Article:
Monday, July 27, 2015


Looking north from the north end of Furnace Island.

Rihla (The Journey) – was the short title of a 14th Century (1355 CE) book written in Fez by the Islamic legal scholar Ibn Jazayy al-Kalbi of Granada who recorded and then transcribed the dictated travelogue of the Tangerian, Ibn Battuta. The book’s full title was A Gift to Those who Contemplate the Wonders of Cities and the Marvels of Travelling and somehow the title of Ibn Jazayy's book captures the ethos of many of the city and country journeys I have been lucky to take in past years.

This is the third Rihla ( see: Rihlas 47&49) about the quays and slipways of the Connemara Islands (Na hOileáin) this time exploring those of Lettermullan  and five other associated smaller islands.

Na Dúbláil is not a term you will find in any geographic or cartographic description or depiction of the group of 9 small islands that form the most western part of what are called Na hOileáin or Connemara islands. It is my own derived attribution because of the fact that in the 19th century the then very isolated islands of Lettermullan, Furnace, Dinish and Inisherk were the centre of the illegal Connemara poitín industry. The dúbláil (from the Irish verb for duplication or repeat dúbluighim or dúbailt) is the second distillation or run of a poitín still, the whiskey that, once the first drops have been given to the fairies, is ready for consumption.

Poitín (from pota a small pot used in the process) distillation has probably existed since the 1400s and by 1556 a license was required from the Lord Deputy of Ireland. From 1661 excise duty and regulations drove small capacity 'local use' production underground and in 1731 all production in the 'mountainous' parts of the Kingdom was banned. By 1800 excise-paid legal or 'parliament' whiskey cost about 13 shillings per gallon dropping in price to about 7 shillings per gallon in 1831. The cost of illegal whiskey or poitín in 1831 was about 3 shillings per gallon and it was noted that an Irishman could get "dead drunk" for two pennies.  In 1997 the distillation of Poitín as a defined spirit became 'legal' in Ireland again and its official production is now regulated by EU Directives and Regulations (EC No.110/2008).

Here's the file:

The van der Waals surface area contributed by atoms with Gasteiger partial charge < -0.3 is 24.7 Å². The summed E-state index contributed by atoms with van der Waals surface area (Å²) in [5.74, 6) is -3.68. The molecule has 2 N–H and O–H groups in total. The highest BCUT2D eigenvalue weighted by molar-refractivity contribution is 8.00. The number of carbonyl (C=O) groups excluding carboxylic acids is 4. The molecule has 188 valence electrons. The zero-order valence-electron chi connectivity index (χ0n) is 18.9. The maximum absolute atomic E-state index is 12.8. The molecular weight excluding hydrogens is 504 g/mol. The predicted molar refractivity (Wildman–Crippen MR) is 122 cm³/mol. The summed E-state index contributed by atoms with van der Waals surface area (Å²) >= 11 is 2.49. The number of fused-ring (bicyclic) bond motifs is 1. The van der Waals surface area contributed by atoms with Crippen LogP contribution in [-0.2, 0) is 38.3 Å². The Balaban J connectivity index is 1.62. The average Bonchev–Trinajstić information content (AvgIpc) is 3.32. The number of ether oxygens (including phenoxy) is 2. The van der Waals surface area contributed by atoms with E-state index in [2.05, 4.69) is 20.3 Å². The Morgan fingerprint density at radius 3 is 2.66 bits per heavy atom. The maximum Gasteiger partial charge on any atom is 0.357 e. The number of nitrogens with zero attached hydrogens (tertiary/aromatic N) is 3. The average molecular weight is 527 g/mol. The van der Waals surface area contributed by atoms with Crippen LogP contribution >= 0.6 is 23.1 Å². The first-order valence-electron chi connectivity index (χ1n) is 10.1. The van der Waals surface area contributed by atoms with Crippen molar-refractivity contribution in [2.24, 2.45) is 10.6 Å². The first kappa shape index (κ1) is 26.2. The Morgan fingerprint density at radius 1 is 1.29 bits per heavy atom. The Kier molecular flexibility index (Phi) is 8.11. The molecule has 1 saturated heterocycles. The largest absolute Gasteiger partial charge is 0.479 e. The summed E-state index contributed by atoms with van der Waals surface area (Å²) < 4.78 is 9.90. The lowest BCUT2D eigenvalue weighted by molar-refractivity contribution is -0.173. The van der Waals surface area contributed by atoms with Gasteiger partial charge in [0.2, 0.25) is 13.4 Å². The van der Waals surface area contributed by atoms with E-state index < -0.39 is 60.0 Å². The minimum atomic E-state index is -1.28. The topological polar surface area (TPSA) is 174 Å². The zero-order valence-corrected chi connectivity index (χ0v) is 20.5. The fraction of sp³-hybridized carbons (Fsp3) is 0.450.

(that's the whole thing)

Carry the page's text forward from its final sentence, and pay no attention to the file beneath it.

Quays and Slipways of Lettermullan and outer islands.

(Leitir Mealláin)

Lettermullan and the outer islands became part of the O'Flaherty lands in 1574 and 100 years later in 1675 were granted to Stephen Lynch of Galway. In 1684 the lands passed to Nicholas Lynch of Barna (who also owned the lands where my own house stands) who married the daughter of the wonderfully named Neptune Lynch of Lettermullan. 

The largest of islands is a place which for some reason I expected to be deserted, forlorn and discarded and yet it is not. It is well populated and from the activity on the slipway of the fish farming concern on the northern edge to a training exercise for maritime rescue at Cé na hAirde on the south-east to a blocked road caused by County Council widening in the south-west the island appeared to be alive, breathing, existing.

In an interesting observation it is noteworthy that when the population of the rest of Connemara was decimated by emigration and famine in the 1850s Lettermullan's remained static or rose slightly.

Céibh na hAirde
(Quay of the Heights) 
(due to the high road you have to travel over to get down to it)

The marine rescue boat was just to the left of this picture but I got the sense they did not want photographs taken.

Meitheal Éasc Teo Slipway

The fish farm cooperative at the point where Lettermullan joins Furnace island.

Looking north from Lettermullan towards the narrow channel between the small island of Oileán Chaisin (Island of the Small Twist or Bend) and Furnace Island.